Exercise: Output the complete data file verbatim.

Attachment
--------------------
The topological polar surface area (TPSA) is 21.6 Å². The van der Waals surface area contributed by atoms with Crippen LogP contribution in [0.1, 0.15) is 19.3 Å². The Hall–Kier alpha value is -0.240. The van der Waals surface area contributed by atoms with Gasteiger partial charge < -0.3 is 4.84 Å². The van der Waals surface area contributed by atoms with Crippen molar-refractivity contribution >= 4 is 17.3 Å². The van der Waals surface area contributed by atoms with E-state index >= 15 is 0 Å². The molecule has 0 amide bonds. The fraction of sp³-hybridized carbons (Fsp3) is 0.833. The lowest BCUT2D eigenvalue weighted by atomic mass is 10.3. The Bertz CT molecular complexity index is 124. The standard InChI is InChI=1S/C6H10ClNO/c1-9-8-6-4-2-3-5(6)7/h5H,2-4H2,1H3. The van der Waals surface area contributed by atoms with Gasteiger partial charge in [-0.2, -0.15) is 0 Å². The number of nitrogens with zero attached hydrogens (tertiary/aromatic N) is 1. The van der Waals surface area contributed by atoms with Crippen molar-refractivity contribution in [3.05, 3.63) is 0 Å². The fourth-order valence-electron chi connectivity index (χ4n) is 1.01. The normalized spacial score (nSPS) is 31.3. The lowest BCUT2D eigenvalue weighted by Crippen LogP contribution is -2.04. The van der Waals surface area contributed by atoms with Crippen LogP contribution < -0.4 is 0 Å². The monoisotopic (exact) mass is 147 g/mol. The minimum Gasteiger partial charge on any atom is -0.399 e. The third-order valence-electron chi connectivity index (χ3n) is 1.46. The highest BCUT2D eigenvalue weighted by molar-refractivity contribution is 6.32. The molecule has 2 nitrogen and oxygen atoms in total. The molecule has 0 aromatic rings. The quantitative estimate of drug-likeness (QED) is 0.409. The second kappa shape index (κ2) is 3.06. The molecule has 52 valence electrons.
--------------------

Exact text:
The topological polar surface area (TPSA) is 21.6 Å². The van der Waals surface area contributed by atoms with Crippen LogP contribution in [0.1, 0.15) is 19.3 Å². The Hall–Kier alpha value is -0.240. The van der Waals surface area contributed by atoms with Gasteiger partial charge < -0.3 is 4.84 Å². The van der Waals surface area contributed by atoms with Crippen molar-refractivity contribution >= 4 is 17.3 Å². The van der Waals surface area contributed by atoms with E-state index >= 15 is 0 Å². The molecule has 0 amide bonds. The fraction of sp³-hybridized carbons (Fsp3) is 0.833. The lowest BCUT2D eigenvalue weighted by atomic mass is 10.3. The Bertz CT molecular complexity index is 124. The standard InChI is InChI=1S/C6H10ClNO/c1-9-8-6-4-2-3-5(6)7/h5H,2-4H2,1H3. The van der Waals surface area contributed by atoms with Gasteiger partial charge in [-0.2, -0.15) is 0 Å². The number of nitrogens with zero attached hydrogens (tertiary/aromatic N) is 1. The van der Waals surface area contributed by atoms with Crippen molar-refractivity contribution in [3.05, 3.63) is 0 Å². The fourth-order valence-electron chi connectivity index (χ4n) is 1.01. The normalized spacial score (nSPS) is 31.3. The lowest BCUT2D eigenvalue weighted by Crippen LogP contribution is -2.04. The van der Waals surface area contributed by atoms with Crippen LogP contribution < -0.4 is 0 Å². The monoisotopic (exact) mass is 147 g/mol. The minimum Gasteiger partial charge on any atom is -0.399 e. The third-order valence-electron chi connectivity index (χ3n) is 1.46. The highest BCUT2D eigenvalue weighted by molar-refractivity contribution is 6.32. The molecule has 2 nitrogen and oxygen atoms in total. The molecule has 0 aromatic rings. The quantitative estimate of drug-likeness (QED) is 0.409. The second kappa shape index (κ2) is 3.06. The molecule has 52 valence electrons.